Review: Men Without Women (Stories)

Men Without Women

Men Without Women
By Haruki Murakami, Translated by Philip Gabriel and Ted Goossen
Knopf Publishing Group, Hardcover, 9780451494627, May 9, 2017, 240pp.

The Short of It:

A collection of stories that embody everything you love about Murakami.

The Rest of It:

Murakami’s new book came out in Japan not long ago but those of us in the US must wait for the translation before we can eagerly dive in.  Somehow, the Murakami Gods heard our cries and delivered to us a “new” story collection to tide us over.

However, it’s not all new.

One story in particular, which also happened to be my favorite, previously appeared in The New Yorker. As I was reading Scheherazade,  it was vaguely familiar to me but you know what, it really didn’t matter that I had read it before because every time I pick up Murakami’s work, there’s always something new to discover.

You know that feeling you get when you walk into a bookstore and there is a finely curated shelf full of recommendations? That’s how I feel about this collection. I don’t know how much input he actually had in putting these stories together, but they all complement one another and include everything you love about Murakami. The angst, the food talk, the weird little quirks and it was just good to get this little taste of Murakami before the big release of his new book. This collection centers on men and their relationships with women. Some of the stories are more complex than others but all of them leave you pondering relationships in general.

Murakami is what I recommend any time someone says they are in a reading rut and I think many of you have read some of his books based on my eternal gushing. BUT IF YOU HAVEN’T,  you must. I can’t accurately describe the feeling I get when I read one of his books but there’s this sense of one-ness that comes over me and suddenly nothing matters but the story in front of me.

Read this collection and then read Killing Commendatore when it comes out. No details on the US release as of yet.

Source: Review copy provided by the publisher.
Disclosure: This post contains Indiebound affiliate links.

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13 thoughts on “Review: Men Without Women (Stories)”

  1. I love what you say about a “sense of oneness.” For me, too.

    However, I was a tad disappointed that all but two of these short stories have been published in the New Yorker. I have them saved in my IPhone, now at least I have them hardbound. But, it isn’t a new collection as I thought.

    1. I thought there might have been one other previously published, but didn’t confirm. All but two? Publishers shouldn’t advertise it as a new collection. I once read a book for a tour and realized I had read it once before under a different title. That really bugged me.

      1. Men Without Women, Drive My Car, and An Independent Organ are new; Yesterday, Scheherazade, Kino, Samsa in Love have all been in The New Yorker. So, three new, my bad. 😉

  2. You are so right, re-reading Murakami is always a treat. You most definitely always find something new to appreciate in his work. I was disappointed that these stories weren’t new (well four of them weren’t). I had read them in The New Yorker and loved them then. I just didn’t expect to find them in his “new” book of shorts. Either way, I loved them again. I’m glad you enjoyed the book – I knew you would 🙂 I can’t wait until they translate his latest book – hurry up!!! Oh and I heard they are releasing another book of shorts titled Desire later this year – all the stories are from his previous short story collections. So, they aren’t new either, but I still plan to read them. How could I not? Its Murakami 🙂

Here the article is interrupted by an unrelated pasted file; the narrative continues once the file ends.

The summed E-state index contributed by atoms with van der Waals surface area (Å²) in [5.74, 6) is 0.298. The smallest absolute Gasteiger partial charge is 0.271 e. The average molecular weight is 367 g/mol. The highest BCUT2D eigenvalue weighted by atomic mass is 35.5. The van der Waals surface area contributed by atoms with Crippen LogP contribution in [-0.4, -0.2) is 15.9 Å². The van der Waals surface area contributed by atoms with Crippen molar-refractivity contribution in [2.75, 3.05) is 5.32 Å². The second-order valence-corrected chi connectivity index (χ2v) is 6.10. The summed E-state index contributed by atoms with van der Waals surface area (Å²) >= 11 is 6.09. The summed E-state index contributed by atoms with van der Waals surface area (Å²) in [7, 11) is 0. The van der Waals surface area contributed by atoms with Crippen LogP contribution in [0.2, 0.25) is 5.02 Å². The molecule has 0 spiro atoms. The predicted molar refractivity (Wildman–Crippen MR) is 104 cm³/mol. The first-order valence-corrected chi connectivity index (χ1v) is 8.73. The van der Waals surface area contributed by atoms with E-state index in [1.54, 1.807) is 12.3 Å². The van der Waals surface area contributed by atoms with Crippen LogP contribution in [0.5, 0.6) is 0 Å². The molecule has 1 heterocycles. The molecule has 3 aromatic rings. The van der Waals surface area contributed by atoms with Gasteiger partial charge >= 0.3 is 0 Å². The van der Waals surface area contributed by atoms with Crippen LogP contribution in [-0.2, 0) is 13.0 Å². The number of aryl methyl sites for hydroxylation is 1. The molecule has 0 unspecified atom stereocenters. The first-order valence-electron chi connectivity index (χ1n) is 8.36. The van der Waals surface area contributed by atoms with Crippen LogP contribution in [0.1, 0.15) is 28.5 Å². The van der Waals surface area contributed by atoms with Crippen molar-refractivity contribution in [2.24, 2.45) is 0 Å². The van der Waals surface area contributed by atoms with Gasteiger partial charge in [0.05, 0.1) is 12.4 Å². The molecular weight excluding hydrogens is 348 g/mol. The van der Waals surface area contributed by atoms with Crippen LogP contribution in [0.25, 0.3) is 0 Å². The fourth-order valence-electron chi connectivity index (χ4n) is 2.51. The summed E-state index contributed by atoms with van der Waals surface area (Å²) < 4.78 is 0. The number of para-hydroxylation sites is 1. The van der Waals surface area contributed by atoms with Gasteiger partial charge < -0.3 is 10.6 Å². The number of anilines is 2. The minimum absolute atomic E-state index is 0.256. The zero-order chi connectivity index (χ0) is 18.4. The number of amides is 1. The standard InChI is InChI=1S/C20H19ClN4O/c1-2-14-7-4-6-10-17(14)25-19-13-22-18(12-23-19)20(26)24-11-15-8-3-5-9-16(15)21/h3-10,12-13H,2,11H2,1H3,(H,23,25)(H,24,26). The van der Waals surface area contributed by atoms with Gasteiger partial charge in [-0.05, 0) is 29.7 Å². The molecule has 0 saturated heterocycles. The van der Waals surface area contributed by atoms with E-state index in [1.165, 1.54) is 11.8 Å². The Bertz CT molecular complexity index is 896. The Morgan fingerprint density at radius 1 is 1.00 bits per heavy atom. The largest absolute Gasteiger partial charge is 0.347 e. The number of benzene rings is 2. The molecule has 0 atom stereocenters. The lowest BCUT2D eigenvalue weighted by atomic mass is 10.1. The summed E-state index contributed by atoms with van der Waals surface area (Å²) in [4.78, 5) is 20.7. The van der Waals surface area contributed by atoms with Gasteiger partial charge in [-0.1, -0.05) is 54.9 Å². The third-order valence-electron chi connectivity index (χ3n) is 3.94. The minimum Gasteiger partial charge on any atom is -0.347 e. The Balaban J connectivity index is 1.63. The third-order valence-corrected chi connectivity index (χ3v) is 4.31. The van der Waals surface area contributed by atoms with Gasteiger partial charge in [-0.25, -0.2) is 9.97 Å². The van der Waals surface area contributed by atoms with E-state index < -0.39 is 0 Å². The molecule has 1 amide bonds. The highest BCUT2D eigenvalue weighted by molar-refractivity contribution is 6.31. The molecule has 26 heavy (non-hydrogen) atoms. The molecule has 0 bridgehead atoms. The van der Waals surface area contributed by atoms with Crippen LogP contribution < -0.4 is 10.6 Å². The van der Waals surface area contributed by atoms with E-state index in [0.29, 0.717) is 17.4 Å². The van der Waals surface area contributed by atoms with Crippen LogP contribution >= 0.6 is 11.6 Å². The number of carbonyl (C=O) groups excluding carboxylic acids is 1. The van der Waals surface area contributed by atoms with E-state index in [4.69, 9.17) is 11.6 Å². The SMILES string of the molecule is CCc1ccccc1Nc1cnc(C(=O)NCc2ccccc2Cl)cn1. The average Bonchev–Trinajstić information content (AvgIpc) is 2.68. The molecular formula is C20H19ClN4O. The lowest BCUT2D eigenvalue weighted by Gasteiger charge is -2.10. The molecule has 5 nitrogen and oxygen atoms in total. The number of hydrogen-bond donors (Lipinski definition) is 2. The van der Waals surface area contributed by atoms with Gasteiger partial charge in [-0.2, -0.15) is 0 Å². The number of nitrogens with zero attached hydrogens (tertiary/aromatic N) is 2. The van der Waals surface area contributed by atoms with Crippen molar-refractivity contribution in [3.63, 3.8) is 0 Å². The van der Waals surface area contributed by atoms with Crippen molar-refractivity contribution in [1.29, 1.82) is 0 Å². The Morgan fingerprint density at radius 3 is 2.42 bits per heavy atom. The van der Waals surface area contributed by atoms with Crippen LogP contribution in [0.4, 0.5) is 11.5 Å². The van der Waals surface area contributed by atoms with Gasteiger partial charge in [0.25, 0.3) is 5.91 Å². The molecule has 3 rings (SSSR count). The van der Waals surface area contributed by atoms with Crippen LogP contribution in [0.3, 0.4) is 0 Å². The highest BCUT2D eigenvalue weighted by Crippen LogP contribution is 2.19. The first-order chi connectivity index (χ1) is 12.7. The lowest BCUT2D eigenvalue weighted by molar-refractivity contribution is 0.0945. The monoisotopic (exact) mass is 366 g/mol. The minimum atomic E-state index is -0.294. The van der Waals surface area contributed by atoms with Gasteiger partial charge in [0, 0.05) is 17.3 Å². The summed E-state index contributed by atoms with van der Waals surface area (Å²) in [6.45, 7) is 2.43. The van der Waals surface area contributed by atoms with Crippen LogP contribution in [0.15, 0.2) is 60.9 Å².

1. I want to start buying all of his books to have for my collection but they keep changing the cover art. I waited for a long time for the Red/Black/White versions to hit the US but they didn’t. They had some in the UK but not all. I have the old covers and they look messy on my shelf.

    1. Which book of his did you try? My faves are Kafka on the Shore and The Wind-Up Bird Chronicle but both are WAY out there. Kafka was the first book of his that I read and at about page 50 I was convinced he was on some sort of acid trip when he wrote it but then it clicked. There is a longing and a loneliness to his writing. I find his characters to be rather simple but placed in extraordinary circumstances (usually).

  3. Just listened to part of an audio sample on male vs female drivers. I guess I favor more economical writing–say it and get out. We are all different.

    1. I’m hopeful but you can probably skip Kafka on the Shore because it features a cat murderer. Although, the cats talk so there’s that.

  4. I knew you would love this and recommend it. I’ve only read Murakami, but I liked it. I’ll have to check out some of his others. I like short stories, so maybe this is good for me.

    1. Oh lord no! I don’t think I’d know what to say to him. He taught at a US university for a semester and I was like, why could I not be in that class?? He doesn’t do many meet-ups in the US. If he did do one near me, I would definitely try to see him if not just to gaze at him from afar.

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